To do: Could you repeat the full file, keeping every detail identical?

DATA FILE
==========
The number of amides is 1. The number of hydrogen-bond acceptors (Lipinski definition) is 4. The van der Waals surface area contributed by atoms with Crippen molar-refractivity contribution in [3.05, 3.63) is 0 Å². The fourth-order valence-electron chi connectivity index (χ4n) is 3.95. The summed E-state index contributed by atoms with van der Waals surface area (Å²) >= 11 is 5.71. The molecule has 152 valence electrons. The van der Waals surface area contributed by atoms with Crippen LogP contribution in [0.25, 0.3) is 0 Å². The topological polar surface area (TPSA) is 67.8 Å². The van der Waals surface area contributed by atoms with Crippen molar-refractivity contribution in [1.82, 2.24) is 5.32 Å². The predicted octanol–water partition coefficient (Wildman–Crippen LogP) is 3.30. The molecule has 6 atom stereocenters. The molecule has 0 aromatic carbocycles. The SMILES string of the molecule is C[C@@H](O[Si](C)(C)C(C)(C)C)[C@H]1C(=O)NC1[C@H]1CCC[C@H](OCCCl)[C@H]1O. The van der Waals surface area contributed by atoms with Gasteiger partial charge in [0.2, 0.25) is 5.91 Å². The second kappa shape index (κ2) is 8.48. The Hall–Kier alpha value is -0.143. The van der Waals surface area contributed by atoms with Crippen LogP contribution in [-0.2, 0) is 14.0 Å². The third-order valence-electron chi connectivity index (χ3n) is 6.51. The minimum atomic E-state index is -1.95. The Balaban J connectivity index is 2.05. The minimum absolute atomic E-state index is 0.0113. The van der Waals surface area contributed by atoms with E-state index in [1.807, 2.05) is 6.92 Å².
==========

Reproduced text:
The number of amides is 1. The number of hydrogen-bond acceptors (Lipinski definition) is 4. The van der Waals surface area contributed by atoms with Crippen molar-refractivity contribution in [3.05, 3.63) is 0 Å². The fourth-order valence-electron chi connectivity index (χ4n) is 3.95. The summed E-state index contributed by atoms with van der Waals surface area (Å²) >= 11 is 5.71. The molecule has 152 valence electrons. The van der Waals surface area contributed by atoms with Crippen LogP contribution in [0.25, 0.3) is 0 Å². The topological polar surface area (TPSA) is 67.8 Å². The van der Waals surface area contributed by atoms with Crippen molar-refractivity contribution in [1.82, 2.24) is 5.32 Å². The predicted octanol–water partition coefficient (Wildman–Crippen LogP) is 3.30. The molecule has 6 atom stereocenters. The molecule has 0 aromatic carbocycles. The SMILES string of the molecule is C[C@@H](O[Si](C)(C)C(C)(C)C)[C@H]1C(=O)NC1[C@H]1CCC[C@H](OCCCl)[C@H]1O. The van der Waals surface area contributed by atoms with Gasteiger partial charge in [0.2, 0.25) is 5.91 Å². The second kappa shape index (κ2) is 8.48. The Hall–Kier alpha value is -0.143. The van der Waals surface area contributed by atoms with Crippen LogP contribution in [-0.2, 0) is 14.0 Å². The third-order valence-electron chi connectivity index (χ3n) is 6.51. The minimum atomic E-state index is -1.95. The Balaban J connectivity index is 2.05. The minimum absolute atomic E-state index is 0.0113. The van der Waals surface area contributed by atoms with E-state index in [1.807, 2.05) is 6.92 Å².